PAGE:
Be My Guest

By Heather Baldwin

It’s no secret that a guest speaker can breathe new life into old meetings. After all, a new face with fresh ideas can offer a new perspective, motivate employees or finally drive home that point you’ve been trying to make for the last three weeks to no avail. But where can you find people willing to give up their time to speak at your meeting? They’re all around you, say Robert Miller and Marilyn Pincus in Running a Meeting That Works (Barron’s Educational Series, 1997). Here are some good places to start looking.

Your own company. Did your company recently change the way it handles customer calls? Invite a customer service supervisor in to talk about how they’re now dealing with your reps’ customers. Do your reps need a financial refresher in order to help them build the ROI case for potential buyers? Bring in an expert from the finance department.

Suppliers. An expert from one of your suppliers may be able to shed some light on the reasons why a rush order on titanium rods is virtually impossible these days – which in turn will help your reps better explain things to their customers. Or say you sell paint. A supplier may be able to give you a layman’s science lesson about why some of the chemicals in your brand of paint adhere so well to certain surfaces – a lesson that could be both interesting and useful in clinching a sale.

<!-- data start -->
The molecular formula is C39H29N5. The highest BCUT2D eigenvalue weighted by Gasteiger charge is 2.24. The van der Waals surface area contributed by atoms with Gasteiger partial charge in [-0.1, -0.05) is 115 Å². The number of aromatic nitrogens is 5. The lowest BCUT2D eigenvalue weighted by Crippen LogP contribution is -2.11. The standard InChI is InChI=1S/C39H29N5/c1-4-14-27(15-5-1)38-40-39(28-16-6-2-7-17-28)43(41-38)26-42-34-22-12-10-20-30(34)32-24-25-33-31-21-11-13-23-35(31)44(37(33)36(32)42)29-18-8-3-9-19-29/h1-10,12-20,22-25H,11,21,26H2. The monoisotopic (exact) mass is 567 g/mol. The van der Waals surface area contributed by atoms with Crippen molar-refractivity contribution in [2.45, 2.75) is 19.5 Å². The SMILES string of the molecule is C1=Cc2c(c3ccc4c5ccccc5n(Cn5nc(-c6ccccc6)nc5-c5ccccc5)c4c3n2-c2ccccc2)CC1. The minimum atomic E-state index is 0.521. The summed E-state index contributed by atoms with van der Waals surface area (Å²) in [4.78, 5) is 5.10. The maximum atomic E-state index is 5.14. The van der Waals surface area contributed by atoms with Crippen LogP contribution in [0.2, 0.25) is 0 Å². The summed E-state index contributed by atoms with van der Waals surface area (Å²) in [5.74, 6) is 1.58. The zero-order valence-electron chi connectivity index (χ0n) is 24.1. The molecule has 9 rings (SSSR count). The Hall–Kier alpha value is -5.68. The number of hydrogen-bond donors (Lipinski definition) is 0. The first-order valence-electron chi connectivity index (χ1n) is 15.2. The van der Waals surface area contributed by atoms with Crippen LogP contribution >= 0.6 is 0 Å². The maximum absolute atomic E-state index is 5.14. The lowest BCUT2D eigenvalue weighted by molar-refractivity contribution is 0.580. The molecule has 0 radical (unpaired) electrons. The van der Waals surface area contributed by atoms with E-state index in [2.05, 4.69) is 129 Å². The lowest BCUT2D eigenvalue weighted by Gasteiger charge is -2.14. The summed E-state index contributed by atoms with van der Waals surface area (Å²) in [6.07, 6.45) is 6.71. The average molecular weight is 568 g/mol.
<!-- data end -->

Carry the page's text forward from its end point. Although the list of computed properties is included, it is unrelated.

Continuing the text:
Local college or university. Invite a professor with expertise in sales or in an area related to your company.

Library. Your local librarian probably can provide some great assistance in locating speakers from local government groups and private associations.

Speakers’ bureau. Your industry association may operate a speakers’ bureau. If so, you can probably find a local speaker with expertise in your market. If you’re looking for a speaker on a more general topic, such as leadership or motivation, check the telephone book for speakers’ bureau listings. Be aware that some speakers charge a fee.

Keep a file. Whenever you attend community gatherings, training programs or networking events, keep an eye and ear out for potential speakers. Collect their business cards in a file and pull them out when you feel your meetings need a boost.